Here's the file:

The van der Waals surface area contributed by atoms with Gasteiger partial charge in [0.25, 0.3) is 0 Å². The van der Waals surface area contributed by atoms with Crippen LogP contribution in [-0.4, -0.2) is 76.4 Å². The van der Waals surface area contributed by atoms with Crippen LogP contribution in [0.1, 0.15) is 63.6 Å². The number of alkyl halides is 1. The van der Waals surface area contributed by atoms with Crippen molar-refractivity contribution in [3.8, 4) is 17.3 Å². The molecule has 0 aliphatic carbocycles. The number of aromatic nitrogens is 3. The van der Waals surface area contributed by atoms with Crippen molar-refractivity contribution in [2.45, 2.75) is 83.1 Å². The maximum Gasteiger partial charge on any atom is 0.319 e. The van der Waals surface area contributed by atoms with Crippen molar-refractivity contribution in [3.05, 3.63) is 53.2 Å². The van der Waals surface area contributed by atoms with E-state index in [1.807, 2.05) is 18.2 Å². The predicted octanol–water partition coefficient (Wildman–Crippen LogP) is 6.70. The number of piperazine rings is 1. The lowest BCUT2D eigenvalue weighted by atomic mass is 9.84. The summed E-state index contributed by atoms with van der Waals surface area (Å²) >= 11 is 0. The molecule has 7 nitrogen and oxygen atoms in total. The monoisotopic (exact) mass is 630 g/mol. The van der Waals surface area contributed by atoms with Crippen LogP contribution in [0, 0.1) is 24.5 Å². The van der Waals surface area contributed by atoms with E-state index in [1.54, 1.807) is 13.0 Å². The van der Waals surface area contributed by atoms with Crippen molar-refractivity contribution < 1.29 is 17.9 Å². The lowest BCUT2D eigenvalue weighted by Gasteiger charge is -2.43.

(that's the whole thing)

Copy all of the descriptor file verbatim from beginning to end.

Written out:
The van der Waals surface area contributed by atoms with Gasteiger partial charge in [0.25, 0.3) is 0 Å². The van der Waals surface area contributed by atoms with Crippen LogP contribution in [-0.4, -0.2) is 76.4 Å². The van der Waals surface area contributed by atoms with Crippen LogP contribution in [0.1, 0.15) is 63.6 Å². The number of alkyl halides is 1. The van der Waals surface area contributed by atoms with Crippen molar-refractivity contribution in [3.8, 4) is 17.3 Å². The molecule has 0 aliphatic carbocycles. The number of aromatic nitrogens is 3. The van der Waals surface area contributed by atoms with Crippen molar-refractivity contribution in [2.45, 2.75) is 83.1 Å². The maximum Gasteiger partial charge on any atom is 0.319 e. The van der Waals surface area contributed by atoms with Crippen molar-refractivity contribution in [3.05, 3.63) is 53.2 Å². The van der Waals surface area contributed by atoms with E-state index in [1.807, 2.05) is 18.2 Å². The predicted octanol–water partition coefficient (Wildman–Crippen LogP) is 6.70. The number of piperazine rings is 1. The lowest BCUT2D eigenvalue weighted by atomic mass is 9.84. The summed E-state index contributed by atoms with van der Waals surface area (Å²) >= 11 is 0. The molecule has 7 nitrogen and oxygen atoms in total. The monoisotopic (exact) mass is 630 g/mol. The van der Waals surface area contributed by atoms with Crippen LogP contribution in [0, 0.1) is 24.5 Å². The van der Waals surface area contributed by atoms with E-state index in [1.54, 1.807) is 13.0 Å². The van der Waals surface area contributed by atoms with Crippen molar-refractivity contribution < 1.29 is 17.9 Å². The lowest BCUT2D eigenvalue weighted by Gasteiger charge is -2.43.